The Pituitary Adenoma

The Pituitary Adenoma

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Overview

The Pituitary Adenoma by Kalmon D. Post

The idea for this book developed as an outcome of a multidisciplinary sym­ posium entitled "Pituitary Adenoma Update" that was held at Tufts-New En­ gland Medical Center in April 1977. The purpose of that symposium was to put together our current knowledge of the cause of pituitary tumors and discuss the diagnostic evaluation and management that was now appropriate, in light of the rapid advances that had taken place so recently in this area. Those of our colleagues who had presented papers at the symposium, as well as a number of others, were invited to contribute to this volume, which should serve as a presentation of the "state of the art" on all aspects of pitu­ itary tumors. We felt that such a book would be of value to endocrinologists, neurosurgeons, neuroradiologists, and pathologists who are involved in the investigation or care of patients with pituitary disorders. For a number of reasons, a review of pituitary adenomas seems particu­ larly timely. Rapid advances have taken place coincidentally in the fields of neurosurgery, neuroendocrinology, neuroradiology, neuropathology, and neuropharmacology. Seven major developments in these areas have occurred independently and almost simultaneously that have virtually revolutionized our approach to pituitary adenomas.

Product Details

ISBN-13: 9780306403828
Publisher: Springer US
Publication date: 07/01/1980
Pages: 507
Product dimensions: 6.50(w) x 1.50(h) x 9.50(d)

Table of Contents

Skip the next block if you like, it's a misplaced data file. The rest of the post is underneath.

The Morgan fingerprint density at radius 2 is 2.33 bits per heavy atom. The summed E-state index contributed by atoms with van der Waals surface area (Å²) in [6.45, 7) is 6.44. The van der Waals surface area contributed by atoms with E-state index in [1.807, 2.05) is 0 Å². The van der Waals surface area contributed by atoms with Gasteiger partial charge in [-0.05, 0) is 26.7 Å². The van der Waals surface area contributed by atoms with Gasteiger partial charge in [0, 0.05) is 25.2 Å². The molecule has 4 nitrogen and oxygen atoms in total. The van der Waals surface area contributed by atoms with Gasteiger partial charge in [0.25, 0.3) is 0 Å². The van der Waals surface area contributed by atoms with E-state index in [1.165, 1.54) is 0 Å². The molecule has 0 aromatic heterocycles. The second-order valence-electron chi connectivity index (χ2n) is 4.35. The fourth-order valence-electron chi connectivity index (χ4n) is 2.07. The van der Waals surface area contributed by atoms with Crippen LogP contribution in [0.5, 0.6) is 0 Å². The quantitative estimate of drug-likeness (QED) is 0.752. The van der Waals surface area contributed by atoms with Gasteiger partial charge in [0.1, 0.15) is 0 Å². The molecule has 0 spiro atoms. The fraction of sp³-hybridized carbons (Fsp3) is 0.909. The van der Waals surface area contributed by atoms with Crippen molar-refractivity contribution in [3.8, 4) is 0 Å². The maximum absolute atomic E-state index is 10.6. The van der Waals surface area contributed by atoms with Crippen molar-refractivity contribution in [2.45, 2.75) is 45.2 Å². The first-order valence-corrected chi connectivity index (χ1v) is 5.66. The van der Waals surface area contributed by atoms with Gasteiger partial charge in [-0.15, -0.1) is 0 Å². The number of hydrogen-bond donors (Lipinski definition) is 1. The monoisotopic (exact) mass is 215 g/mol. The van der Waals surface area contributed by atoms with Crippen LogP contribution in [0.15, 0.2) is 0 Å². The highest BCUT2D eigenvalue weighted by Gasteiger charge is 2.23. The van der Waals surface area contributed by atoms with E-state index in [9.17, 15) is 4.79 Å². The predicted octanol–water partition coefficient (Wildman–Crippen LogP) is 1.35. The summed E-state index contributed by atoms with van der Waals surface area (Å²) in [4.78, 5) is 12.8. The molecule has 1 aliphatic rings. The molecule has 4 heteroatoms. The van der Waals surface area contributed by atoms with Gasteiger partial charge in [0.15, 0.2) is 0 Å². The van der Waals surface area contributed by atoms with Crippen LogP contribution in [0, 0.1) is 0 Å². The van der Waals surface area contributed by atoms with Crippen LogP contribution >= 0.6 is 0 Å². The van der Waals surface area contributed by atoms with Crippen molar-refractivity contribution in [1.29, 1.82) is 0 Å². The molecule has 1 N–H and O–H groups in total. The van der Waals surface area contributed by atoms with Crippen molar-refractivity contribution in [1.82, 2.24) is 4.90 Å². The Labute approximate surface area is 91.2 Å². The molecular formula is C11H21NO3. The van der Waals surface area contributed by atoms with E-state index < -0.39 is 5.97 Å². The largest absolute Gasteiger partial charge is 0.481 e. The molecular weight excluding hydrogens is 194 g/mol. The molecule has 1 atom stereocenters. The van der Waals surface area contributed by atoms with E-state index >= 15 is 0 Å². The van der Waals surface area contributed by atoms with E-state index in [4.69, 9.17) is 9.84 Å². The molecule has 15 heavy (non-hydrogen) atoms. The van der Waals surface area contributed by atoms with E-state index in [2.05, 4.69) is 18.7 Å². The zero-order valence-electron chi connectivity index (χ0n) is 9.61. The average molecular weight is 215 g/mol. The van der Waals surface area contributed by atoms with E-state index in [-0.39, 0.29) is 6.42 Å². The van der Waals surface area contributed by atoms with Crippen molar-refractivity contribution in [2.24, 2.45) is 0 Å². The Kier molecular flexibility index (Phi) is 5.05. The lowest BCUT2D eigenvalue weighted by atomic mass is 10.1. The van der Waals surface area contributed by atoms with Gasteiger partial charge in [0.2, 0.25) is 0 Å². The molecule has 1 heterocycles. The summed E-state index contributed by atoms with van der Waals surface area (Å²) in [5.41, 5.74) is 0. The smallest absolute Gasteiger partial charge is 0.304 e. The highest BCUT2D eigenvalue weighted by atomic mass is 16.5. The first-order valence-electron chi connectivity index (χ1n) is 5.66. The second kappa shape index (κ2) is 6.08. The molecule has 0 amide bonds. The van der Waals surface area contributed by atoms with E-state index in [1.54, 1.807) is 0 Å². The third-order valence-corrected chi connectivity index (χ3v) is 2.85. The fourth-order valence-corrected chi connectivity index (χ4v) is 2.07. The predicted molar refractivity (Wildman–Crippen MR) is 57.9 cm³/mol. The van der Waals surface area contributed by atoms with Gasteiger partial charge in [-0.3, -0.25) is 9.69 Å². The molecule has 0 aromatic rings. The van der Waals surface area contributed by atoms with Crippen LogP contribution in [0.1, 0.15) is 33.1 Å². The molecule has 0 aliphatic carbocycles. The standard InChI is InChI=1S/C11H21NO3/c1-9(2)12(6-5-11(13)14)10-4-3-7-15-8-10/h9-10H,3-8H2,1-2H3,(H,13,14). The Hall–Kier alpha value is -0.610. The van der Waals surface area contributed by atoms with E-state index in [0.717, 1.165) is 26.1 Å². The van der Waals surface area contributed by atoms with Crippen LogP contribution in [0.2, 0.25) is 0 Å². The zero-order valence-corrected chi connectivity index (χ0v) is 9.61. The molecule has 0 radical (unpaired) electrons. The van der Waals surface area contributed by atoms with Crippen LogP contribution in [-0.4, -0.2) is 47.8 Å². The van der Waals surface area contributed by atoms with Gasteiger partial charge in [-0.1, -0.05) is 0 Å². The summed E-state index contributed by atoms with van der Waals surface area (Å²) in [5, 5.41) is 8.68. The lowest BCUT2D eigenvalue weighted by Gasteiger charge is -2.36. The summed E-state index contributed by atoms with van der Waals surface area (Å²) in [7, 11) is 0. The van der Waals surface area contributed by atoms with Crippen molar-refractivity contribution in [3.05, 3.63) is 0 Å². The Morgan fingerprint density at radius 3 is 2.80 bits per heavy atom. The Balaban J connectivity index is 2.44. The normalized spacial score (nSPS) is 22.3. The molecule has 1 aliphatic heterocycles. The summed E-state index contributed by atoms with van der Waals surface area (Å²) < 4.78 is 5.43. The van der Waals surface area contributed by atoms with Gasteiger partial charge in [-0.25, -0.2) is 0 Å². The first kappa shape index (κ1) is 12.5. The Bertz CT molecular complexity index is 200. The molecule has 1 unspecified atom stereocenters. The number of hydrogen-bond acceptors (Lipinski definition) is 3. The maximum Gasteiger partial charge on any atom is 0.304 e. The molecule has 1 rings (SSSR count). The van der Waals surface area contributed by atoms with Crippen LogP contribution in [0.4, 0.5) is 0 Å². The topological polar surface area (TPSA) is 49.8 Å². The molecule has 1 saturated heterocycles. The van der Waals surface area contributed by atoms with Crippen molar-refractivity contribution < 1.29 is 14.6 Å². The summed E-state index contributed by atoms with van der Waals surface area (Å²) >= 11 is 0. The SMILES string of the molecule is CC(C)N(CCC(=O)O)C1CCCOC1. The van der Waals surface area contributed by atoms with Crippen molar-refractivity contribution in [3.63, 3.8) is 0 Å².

I. Pathophysiology of Pituitary Tumors.- 1 Anatomical and Physiological Basis of Hypothalamic-Pituitary Regulation.- 1. Anatomical Overview.- 2. The Neurohypophysis.- 2.1. Anatomy.- 2.2. Hormone Synthesis, Transport, and Secretion.- 2.3. Physiological Regulation of Neurohypophyseal Hormone Release.- 3. The Median Eminence and Tuberohypophyseal Neurons.- 3.1. Anatomy.- 3.2. The Portal Vessel-Chemotransmitter Hypothesis and Hypophysiotropic Hormones.- 4. Regulation of Secretion of the Tuberohypophyseal Neurons: Neuropharmacology of Hypothalamic Regulation.- 4.1. Neurotransmitter Regulation of Hypophysiotropic Neurons.- 4.2. Endocrine Significance of Neuropeptides.- 5. Interaction of the Hypothalamic-Pituitary Unit with Feedback Control by Target-Gland Secretions.- References.- 2 Etiology of Pituitary Adenomas.- 1. Introduction.- 2. Insights into The Pathogenesis of Adenoma Based on Embryological Considerations.- 3. Pituitary Adenomas Arising Due to Prolonged Hormonal Stimulation or Loss of Normal Negative-Feedback Control.- 3.1. Estrogen Effects.- 3.2. Response to Loss of Negative-Feedback Control.- 4. Role of the Hypothalamus in Pathogenesis and Manifestations of Pituitary Adenomas.- 4.1. Physiological Responses in Patients with Pituitary Hypersecretion: Acromegaly.- 4.2. ACTH-Secreting Adenomas.- 4.3. Prolactin-Secreting Tumors.- References.- 3 The Pathology of Pituitary Adenomas.- 1. Traditional Concepts.- 2. Modern Techniques and Their Limitations.- 2.1. Electron Microscopy.- 2.2. Immunological Staining.- 3. Electron Microscopy of Pituitary Adenomas.- 3.1. Somatotropic (Growth Hormone-Producing) Adenomas.- 3.2. Prolactinomas.- 3.3. Mixed Prolactin- and Growth-Hormone-Producing Tumors.- 3.4. Corticotropic Adenomas.- 3.5. Thyrotropic Adenomas.- 3.6. Gonadotropic Adenomas.- 3.7. Acidophilic Stem-Cell Adenomas.- 3.8. Oncocytomas.- 4. Additional Features.- 4.1. Amyloid Production.- 4.2. Hemorrhage and Infarction.- 4.3. Carcinoma of the Pituitary Gland.- 5. Incidence of the Various Types of Pituitary Adenomas.- 6. Frozen-Section Diagnosis of Pituitary Adenomas.- References.- II. Clinical Features of Pituitary Tumors.- 4 Galactorrhea Syndromes.- 1. Introduction.- 2. Materials and Methods.- 2.1. Patients.- 2.2. Anatomical Evaluation of the Pituitary Fossa.- 2.3. Endocrinological Evaluation of Galactorrhea Patients.- 2.4. Assay Procedures.- 3. Results.- 3.1. Categories of Galactorrhea Patients.- 3.2. Clinical Evaluation of Patients with Galactorrhea: Etiological Associations and Patient Complaints.- 3.3. Prolactin Secretion in Patients with Galactorrhea.- 3.4. Gonadotropic Function in Patients with Galactorrhea.- 3.5. Growth Hormone, Adrenocorticotropin, and Antidiuretic Hormone Function in Patients with Galactorrhea.- 4. Discussion.- 5. Roentgenographic Study.- 6. Endocrine Evaluation in Differential Diagnosis.- 7. Natural History of Adenomas.- 8. Conclusions.- References.- 5 Prolactin-Secreting Adenomas in the Male.- 1. Introduction.- 2. Results.- 2.1. Males with Prolactin-Secreting Tumors.- 2.2. Males with Nonsecreting Tumors.- 3. Discussion.- 4. Conclusion.- References.- 6 Growth-Hormone-Secreting Pituitary Adenomas.- 1. Introduction.- 2. Pathogenesis of Acromegaly.- 3. Pathology of Acromegaly.- 4. Clinical Features of Acromegaly.- 4.1. Acral Changes.- 4.2. Headaches.- 4.3. Neuromuscular Changes.- 4.4. Skeletal and Bony Changes.- 4.5. Other Organs.- 5 Effects of Acromegaly on Other Endocrine Functions.- 6. Diagnosis of Acromegaly.- 7. Treatment of Acromegaly.- 8. Associated Tumors.- 9. Causes of Acromegaly Other Than a Pituitary Adenoma.- 10. Differential Diagnosis.- 11. Prognosis in Acromegaly.- 12. Summary.- References.- 7 ACTH-Secreting Adenomas.- 1. Introduction.- 2. Regulation of ACTH Secretion.- 3. Relationship of ACTH to ?-Lipotropin and the Endorphins.- 4. Clinical Features of Cushing’s Syndrome.- 5. Laboratory Diagnosis of Cushing’s Disease.- 6. Pathogenesis of Cushing’s Disease.- 7. Therapy of Cushing’s Disease.- 8. Management of Patients Undergoing Ablative Therapy.- 9. Conclusions.- References.- 8 Thyrotropin- and Gonadotropin-Secreting Pituitary Adenomas.- 1. Introduction.- 2. TSH-Secreting Pituitary Adenomas.- 2.1. Primary Hypothyroidism.- 2.2. Primary Hypothalamic-Pituitary Disease.- 2.3. Pituitary Hyperthyroidism (“TSH Toxicosis”).- 2.4. Summary.- 3. FSH- and LH-Secreting Pituitary Adenomas.- 3.1. Adenomas Associated with Chronic Hypogonadism.- 3.2. Primary Pituitary Adenomas That Secrete Gonadotropins.- 3.3. Summary.- References.- 9 Nonsecreting Adenomas.- 1. Introduction.- 2. Prevalence.- 3. Presentation.- 4. Differential Diagnosis.- 5. Evaluation.- 6. Therapy.- 7. Summary.- References.- 10 Sellar and Parasellar Lesions Mimicking Adenoma.- 1. Introduction.- 2. Symptoms and Signs of Parasellar and Intrasellar Nonpituitary Lesions.- 3. Radiological Presentation of Intrasellar and Parasellar Nonpituitary Lesions.- 4. Specific Lesions of the Parasellar Region.- 4.1. Craniopharyngioma.- 4.2. Suprasellar and Intrasellar Cysts.- 4.3. Rathke’s Cleft Cyst.- 4.4. Arachnoid Cyst.- 4.5. Chordoma.- 4.6. Suprasellar Germinoma (Atypical Teratoma, Ectopic Pinealoma).- 4.7. Dermoid and Epidermoid Tumors.- 4.8. Optic Nerve Glioma.- 4.9. Hypothalamic Glioma.- 4.10. Microglioma.- 4.11. Parasellar Meningioma.- 4.12. Pituitary Metastases.- 5. Miscellaneous Tumors.- 6. Aneurysms.- 7. Pituitary Abscess.- 8. Granulomatous and Infectious Diseases.- 8.1. Tuberculosis.- 8.2. Sarcoid.- 8.3. Histiocytosis X.- 9. Other Infectious Diseases.- 10. Sphenoid Sinus Mucoceles.- 11. Empty Sella.- References.- III. Clinical Evaluation of Pituitary Tumors.- 11 Diagnostic Tests for the Evaluation of Pituitary Tumors.- 1. Introduction.- 2. Regulation of Pituitary Secretion.- 3. Basal Levels of Pituitary Hormones.- 4. Tests of Anterior Pituitary Secretion.- 4.1. Growth Hormone (GH).- 4.2. Prolactin (PRL).- 4.3. Adrenocorticotroph (ACTH).- 4.4. TSH Secretion.- 4.5. Gonadotropin (LH and FSH) Secretion.- 5. Special Tests of Hypothalamic-Pituitary Function.- 5.1. Cerebrospinal Fluid (CSF) Pituitary Hormone Levels.- 5.2. Measurement of Glycoprotein Fragments in Biological Fluids.- 5.3. Sleep EEG Studies.- 5.4. Prednisone-TRH Reserve Test.- 5.5. Cytochemical Bioassays of Polypeptide Hormones.- 5.6. Gel Chromatography and Radioreceptor Assays.- 6. Posterior Pituitary Function.- 7. Summary and Conclusion.- References.- 12 Pituitary Hormone Concentrations in Cerebrospinal Fluid in Patients with Pituitary Tumors.- 1. Introduction.- 2. Factors that Regulate the Presence of Anterior Pituitary Hormones in the Cerebrospinal Fluid.- 2.1. Molecular Weight.- 2.2. Retrograde Transport from Pituitary to Brain.- 2.3. Pituitary Tumors and Cerebrospinal Fluid Secretion.- 2.4. Other Factors That Might Affect Anterior Pituitary Hormones in the Cerebrospinal Fluid.- 3. Functional Role of Anterior Pituitary Hormones in the Cerebrospinal Fluid.- 4. Specific Hormones in the Cerebrospinal Fluid.- 4.1. Growth Hormone.- 4.2. ACTH.- 4.3. Prolactin.- 4.4. Thyroid-Stimulating Hormone.- 4.5. Luteinizing Hormone and Follicle-Stimulating Hormone.- 4.6. ?-Lipotropin and “-Melanocyte-Stimulating Hormone”.- 5. Extrapituitary Sources of Pituitary Hormones.- 6. Conclusions.- References.- 13 Ophthalmological Evaluation of Pituitary Adenomas.- 1. Visual Involvement in Pituitary Adenomas.- 2. Visual-Field Testing.- 2.1. Visual Criteria in the Management of Pituitary Adenomas.- 2.2. Visual Evoked Potentials (VEPs).- 3. Chiasmal Syndromes.- 3.1. Relationships of the Chiasm.- 3.2. Axonal Arrangement in the Anterior Visual Pathways.- 4. Patterns of Visual Loss.- 4.1. Bitemporal.- 4.2. Bitemporal Hemianopic Scotomata.- 4.3. Monocular Visual-Field Defects.- 4.4. Binasal Field Loss.- 5. Causes of Bitemporal Hemianopia Other Than Chiasmal Lesions.- 6. Sensory Phenomena Associated with Chiasmal Compression.- 7. Ophthalmoscopy in Pituitary Adenomas.- 8. Ocular Motor Involvement in Pituitary Adenomas.- 8.1. See-Saw Nystagmus.- 9. Pituitary Apoplexy and Its Variants.- 10. Summary.- 11. Appendix: Perimetric Techniques.- 11.1. Color Visual Fields.- References.- 14 The Radiology of Pituitary Adenomas—An Update.- 1. Introduction.- 2. Plain Films of the Sella Turcica.- 3. Tomography of the Sella Turcica.- 4. Radiological Investigation of Patients with Suspected Prolactinomas.- 4.1. Value of Tomography.- 4.2. Value of Computed Tomography.- 4.3. Value of Pneumoencephalography.- 5. Radiological Investigation of Patients with Tumors Other Than Prolactinomas.- 5.1. Value Angiography.- 5.2. Differential Diagnosis of Pituitary Adenomas.- References.- IV. Treatment of Pituitary Tumors.- 15 Medical Therapy of Pituitary Tumors.- 1. Introduction.- 2. Growth Hormone and Acromegaly.- 2.1. Dopamine Agonists.- 2.2. Serotonin Antagonists.- 2.3. Medroxyprogesterone Acetate.- 2.4. Estrogens.- 2.5. Other Agents.- 3. Cushing’s Disease.- 3.1. Antiserotonin Agents.- 3.2. Bromocriptine.- 3.3. Adrenolytic Therapy.- 4. Prolactin Hypersecretion.- 4.1. Bromocriptine.- 4.2. Other Drugs.- 5. Conclusions.- References.- 16 General Considerations in the Surgical Treatment of Pituitary Tumors.- 1. Historical Background.- 2. Indications.- 2.1. Nonfunctional Tumors.- 2.2. Functional Tumors.- 2.3. Pituitary Apoplexy.- 2.4. Uncertain Diagnosis.- 2.5. Treatment Failures.- 2.6. Cerebrospinal Fluid Leaks.- 3. Goals of Surgery.- 3.1. Cushing’s Disease.- 3.2. Nelson’s Disease.- 3.3. Acromegaly.- 3.4. Prolactinomas.- 4. Surgery and Radiation.- 5. Choice of Surgical Approach.- 6. Interpretation of Surgical Results.- 7. Summary.- References.- 17 Anatomical Aspects of the Transseptal Approach to the Sphenoid Sinus.- 1. Introduction.- 2. The External Nose.- 2.1. Cosmetic Analysis.- 2.2. Influence of the Septum.- 3. The Nasal Cavity.- 3.1. Nostril.- 3.2. Valve.- 3.3. Nasal Atrium.- 3.4. Turbinates and Meati.- 3.5. Choana.- 3.6. Physiology of the Normal Nasal Airway.- 4. The Premaxilla.- 4.1. Nasal Spine and Premaxilla.- 4.2. Soft-Tissue Coverings.- 5. The Nasal Septum.- 5.1. Supporting Structures.- 5.2. Mucosa.- 5.3. Submucosal Tunnels.- 6. The Sphenoid Sinus.- 6.1. Rostrum, Floor, Face, and Ostia.- 6.2. Interior of the Sphenoid Sinus.- 6.3. Variations in Pneumatization.- 7. Conclusions.- References.- 18 Transsphenoidal Surgery for Pituitary Tumors.- 1. Introduction.- 2. Technique.- 3. Anatomical Pitfalls.- 3.1. Sphenoid Sinus.- 3.2. Sella Turcica.- 3.3. Intrasellar Contents.- 3.4. Discussion.- 4. Results.- 4.1. Nonfunctional Tumors.- 4.2. Prolactin-Secreting Tumors.- 4.3. ACTH-Secreting Tumors.- 4.4. Growth-Hormone-Secreting Tumors.- 5. Complications.- 6. Summary.- References.- 19 Transfrontal Surgery for Pituitary Tumors.- 1. Introduction.- 2. Anatomical Considerations.- 3. Surgical Techniques.- 4. Results.- 5. Summary.- References.- 20 Endocrine Management after Pituitary Surgery.- 1. Introduction.- 2. Pituitary-Adrenal Function.- 2.1. Postoperative Testing of the Hypothalamic-Pituitary-Adrenal Axis.- 2.2. Management of Chronic Secondary Adrenocortical Insufficiency.- 3. Disorders of Antidiuretic Hormone (ADH) Secretion.- 3.1. Diabetes Insipidus.- 3.2. Syndrome of Inappropriate ADH (SIADH).- 4. Hypothyroidism.- 4.1. Management of Chronic Central Hypothyroidism.- 5. Hypogonadism.- 6. Growth-Hormone Deficiency.- References.- 21 Conventional Radiotherapy and Pituitary Tumors.- 1. Introduction.- 2. Effects of Irradiation on Normal Hypothalamic-Pituitary Function.- 3. Pituitary Adenomas.- 3.1. Managment of Treatment.- 3.2. Radiotherapy.- 3.3. Results of Radiotherapy.- 3.4. Complications of Radiotherapy.- 4. Discussion.- 4.1. Comments on the Therapeutic Approach Based on the Proposed Staging System.- References.- 22 Radiosurgery Therapy for Pituitary Adenoma.- 1. Introduction.- 2. Epidemiology.- 3. Patients and Indications.- 4. “Informed Consent”.- 5. “Cost-Effectiveness”.- 6. Method.- 7. Procedures.- 7.1. Radiosurgical.- 7.2. Microsurgical.- 8. Results.- 8.1. Acromegaly.- 8.2. Cushing’s Disease.- 8.3. Nelson’s Syndrome.- 8.4. Prolactinemia.- 8.5. Nonfunctioning Adenomas.- 9. Radiographic Classification.- 10. Malignancy.- 11. Summary.- References.- 23 Overview of Pituitary Tumor Treatment.- 1. Introduction.- 2. Large Nonfunctioning Tumors.- 2.1. Radiation Treatment of Large Pituitary Tumors.- 2.2. Surgical Treatment of Large Pituitary Tumors.- 2.3. Considerations in the Choice of Therapy for Large Tumors.- 3. Acromegaly.- 3.1. Medical Treatment of Acromegaly.- 3.2. Radiation Treatment of Acromegaly.- 3.3. Surgical Treatment of Acromegaly.- 3.4. Considerations in the Choice of Therapy for Acromegaly.- 4. Prolactinomas.- 4.1. Medical Treatment of Prolactinomas.- 4.2. Radiation Treatment of Prolactinomas.- 4.3. Surgical Treatment of Prolactinomas.- 4.4. Considerations in the Choice of Therapy for Prolactinomas.- 5. Cushing’s Disease.- 5.1. Medical Treatment of Cushing’s Disease.- 5.2. Radiation Treatment of Cushing’s Disease.- 5.3. Surgical Treatment of Cushing’s Disease.- 5.4. Considerations in the Choice of Therapy for Cushing’s Disease.- 6. Miscellaneous Tumors and Lesions.- 7. Summary.- References.